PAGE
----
Recently at my university, campus police shot an unarmed student. Students received multiple letters of condolence from administrators taking note of the tragedy and listing the mental health services available on campus. Reminding students of health services only in times of tragedy — when a life has already been lost, possibly in relation to struggles with depression — is too little too late. Universities need to establish programs and facilities to support all students throughout their tenure at the institution, and to train staff, administrators and police officers with the skills to recognize and defuse tense situations to keep everyone safe. To Georgia Tech’s credit, they seem to be learning from the experience and are examining both campus police policies and long-term funding for student mental health services.
A few years ago, a close friend at school exhibited signs of mental instability. Whatever he was working through was affecting his own life and happiness as well as that of his friends’. He verbally abused those closest to him and bounced back and forth between interacting as the friend he’d once been and isolating himself by using angry and upsetting language about himself, others, the city we lived in, and the institution we attend. We worried about him, and we worried about each other.
Two of us decided to approach the Office of Student Life to address our concerns before anyone got hurt. We met with a member of the administration, who assured us that they would “look into it.” We later discovered that they had sat down with the student we were concerned about; he seemed fine, and no further action was taken. The student left the school, moved away from the city, and cut off all contact with his friends. He has since gotten back in touch with apologies and assurances that he is in a better space geographically, institutionally, and mentally.
In my early college years, I dated a young man whom I believed was battling depression. I was not a mental health professional, nor did I process emotions the same way as he did, but I was concerned. When he refused to visit the campus mental health services, I decided to see what options were available to him. I set up an appointment (the wait was only a few weeks), but when I sat down to talk with one of the school’s two counselors, I felt decidedly brushed off. The counselor didn’t seem to understand why I’d come to see him and told me that I seemed just fine. The wait was more than a month to see the other counselor, and so I gave up, and my partner and I continued to struggle with the issue on our own.
By my senior year of college, when friends talked about depression or even thoughts of suicide in the dining hall or walking to the gym, the response I’d gotten three years earlier dissuaded me from contacting mental health services or from encouraging my friends to do so. Students talk openly to friends and peers; we watch out for each other. I needed help to understand how to support a loved one working through depression and knowing when to intervene. When counselors are too overbooked or insufficiently trained to help students tackle mental health issues from all sides — including advising their peers — we lose valuable advice that could improve the quality of life for all students on campus and create more opportunities for students to get help when they need it.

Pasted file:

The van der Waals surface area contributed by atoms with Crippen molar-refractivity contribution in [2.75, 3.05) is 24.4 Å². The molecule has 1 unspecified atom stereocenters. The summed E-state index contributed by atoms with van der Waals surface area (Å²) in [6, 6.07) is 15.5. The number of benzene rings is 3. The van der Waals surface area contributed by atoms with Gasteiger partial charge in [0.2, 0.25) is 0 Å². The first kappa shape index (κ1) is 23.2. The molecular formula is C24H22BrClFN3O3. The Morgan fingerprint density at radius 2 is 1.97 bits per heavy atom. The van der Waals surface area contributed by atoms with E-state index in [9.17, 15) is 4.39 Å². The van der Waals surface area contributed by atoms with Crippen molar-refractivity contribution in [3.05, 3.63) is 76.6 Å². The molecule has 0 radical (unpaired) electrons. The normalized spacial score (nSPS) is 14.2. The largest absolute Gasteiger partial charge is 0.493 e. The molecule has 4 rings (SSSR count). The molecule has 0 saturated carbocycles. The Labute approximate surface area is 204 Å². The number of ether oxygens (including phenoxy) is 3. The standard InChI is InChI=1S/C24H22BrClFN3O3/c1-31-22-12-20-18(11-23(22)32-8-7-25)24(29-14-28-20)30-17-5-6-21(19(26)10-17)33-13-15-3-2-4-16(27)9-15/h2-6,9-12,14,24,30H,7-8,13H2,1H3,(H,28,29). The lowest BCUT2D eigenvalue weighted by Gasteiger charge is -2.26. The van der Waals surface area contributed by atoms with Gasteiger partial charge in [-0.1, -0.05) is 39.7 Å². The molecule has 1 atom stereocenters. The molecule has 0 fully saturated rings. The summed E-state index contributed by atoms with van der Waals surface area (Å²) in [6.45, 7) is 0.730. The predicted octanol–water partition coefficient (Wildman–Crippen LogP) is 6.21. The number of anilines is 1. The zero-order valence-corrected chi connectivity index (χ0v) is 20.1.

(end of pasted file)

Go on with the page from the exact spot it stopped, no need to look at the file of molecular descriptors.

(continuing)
Police officers — especially those working on college campuses, where suicide rates are unacceptably high and many students are at an age when mental health issues begin to emerge — should receive training to recognize and respond appropriately to students in distress. Such training for officers now exists, and the National Alliance for the Mentally Ill works hard to get officers trained as crisis intervention specialists (CITs) and to disseminate information about how to specifically request a CIT officer when 911 is called. Universities have no excuse not to take advantage of such programs where they exist and to make campuses safer for everyone attending: students, staff, faculty, and officers alike. The question of why police did not carry or use less fatal means of subduing the student on my campus remains unanswered.
When campus administrators, police, and health services are collectively unable to provide students with the help they need, we have a serious problem. Fatally shooting a student should never be an alternative for any member of a university community. Police are not trained mental health professionals, and campus mental health services too often prove inadequate in both quality and quantity of care. Waiting months for an appointment with a counselor, unless a student claims suicidal thoughts, will not do. We don’t always say exactly what we think or feel. We don’t always call when we need to. Universities need to rethink the attention and funding devoted to mental health services. Alumni and donors should demand that their names be emblazoned on counselor’s offices as well as on football stadiums. Our lives depend on it.
Alice B. Grossman is a Ph.D. Candidate and Graduate Research Assistant at Georgia Institute of Technology